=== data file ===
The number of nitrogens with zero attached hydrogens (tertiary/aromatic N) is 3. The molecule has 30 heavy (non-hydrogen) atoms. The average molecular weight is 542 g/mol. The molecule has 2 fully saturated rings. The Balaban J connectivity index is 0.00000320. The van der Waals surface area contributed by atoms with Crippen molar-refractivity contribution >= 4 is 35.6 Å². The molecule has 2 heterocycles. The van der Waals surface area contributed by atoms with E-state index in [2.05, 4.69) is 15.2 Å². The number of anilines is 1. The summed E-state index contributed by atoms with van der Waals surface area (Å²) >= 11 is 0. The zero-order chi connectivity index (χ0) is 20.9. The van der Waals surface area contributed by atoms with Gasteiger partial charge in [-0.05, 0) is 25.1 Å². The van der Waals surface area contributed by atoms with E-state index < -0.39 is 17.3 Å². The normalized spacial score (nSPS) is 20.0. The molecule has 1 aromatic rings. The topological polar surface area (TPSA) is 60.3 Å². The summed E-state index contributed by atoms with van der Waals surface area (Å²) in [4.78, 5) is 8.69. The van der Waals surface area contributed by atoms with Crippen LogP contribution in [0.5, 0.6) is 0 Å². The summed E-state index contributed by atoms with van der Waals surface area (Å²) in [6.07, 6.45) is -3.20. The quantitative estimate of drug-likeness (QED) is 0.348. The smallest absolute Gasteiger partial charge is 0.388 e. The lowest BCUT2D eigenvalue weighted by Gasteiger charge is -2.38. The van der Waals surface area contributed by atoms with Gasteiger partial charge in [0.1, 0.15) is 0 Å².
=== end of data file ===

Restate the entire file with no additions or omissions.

The number of nitrogens with zero attached hydrogens (tertiary/aromatic N) is 3. The molecule has 30 heavy (non-hydrogen) atoms. The average molecular weight is 542 g/mol. The molecule has 2 fully saturated rings. The Balaban J connectivity index is 0.00000320. The van der Waals surface area contributed by atoms with Crippen molar-refractivity contribution >= 4 is 35.6 Å². The molecule has 2 heterocycles. The van der Waals surface area contributed by atoms with E-state index in [2.05, 4.69) is 15.2 Å². The number of anilines is 1. The summed E-state index contributed by atoms with van der Waals surface area (Å²) >= 11 is 0. The zero-order chi connectivity index (χ0) is 20.9. The van der Waals surface area contributed by atoms with Gasteiger partial charge in [-0.05, 0) is 25.1 Å². The van der Waals surface area contributed by atoms with E-state index < -0.39 is 17.3 Å². The normalized spacial score (nSPS) is 20.0. The molecule has 1 aromatic rings. The topological polar surface area (TPSA) is 60.3 Å². The summed E-state index contributed by atoms with van der Waals surface area (Å²) in [4.78, 5) is 8.69. The van der Waals surface area contributed by atoms with Crippen LogP contribution in [0.5, 0.6) is 0 Å². The summed E-state index contributed by atoms with van der Waals surface area (Å²) in [6.07, 6.45) is -3.20. The quantitative estimate of drug-likeness (QED) is 0.348. The smallest absolute Gasteiger partial charge is 0.388 e. The lowest BCUT2D eigenvalue weighted by Gasteiger charge is -2.38. The van der Waals surface area contributed by atoms with Gasteiger partial charge in [0.1, 0.15) is 0 Å².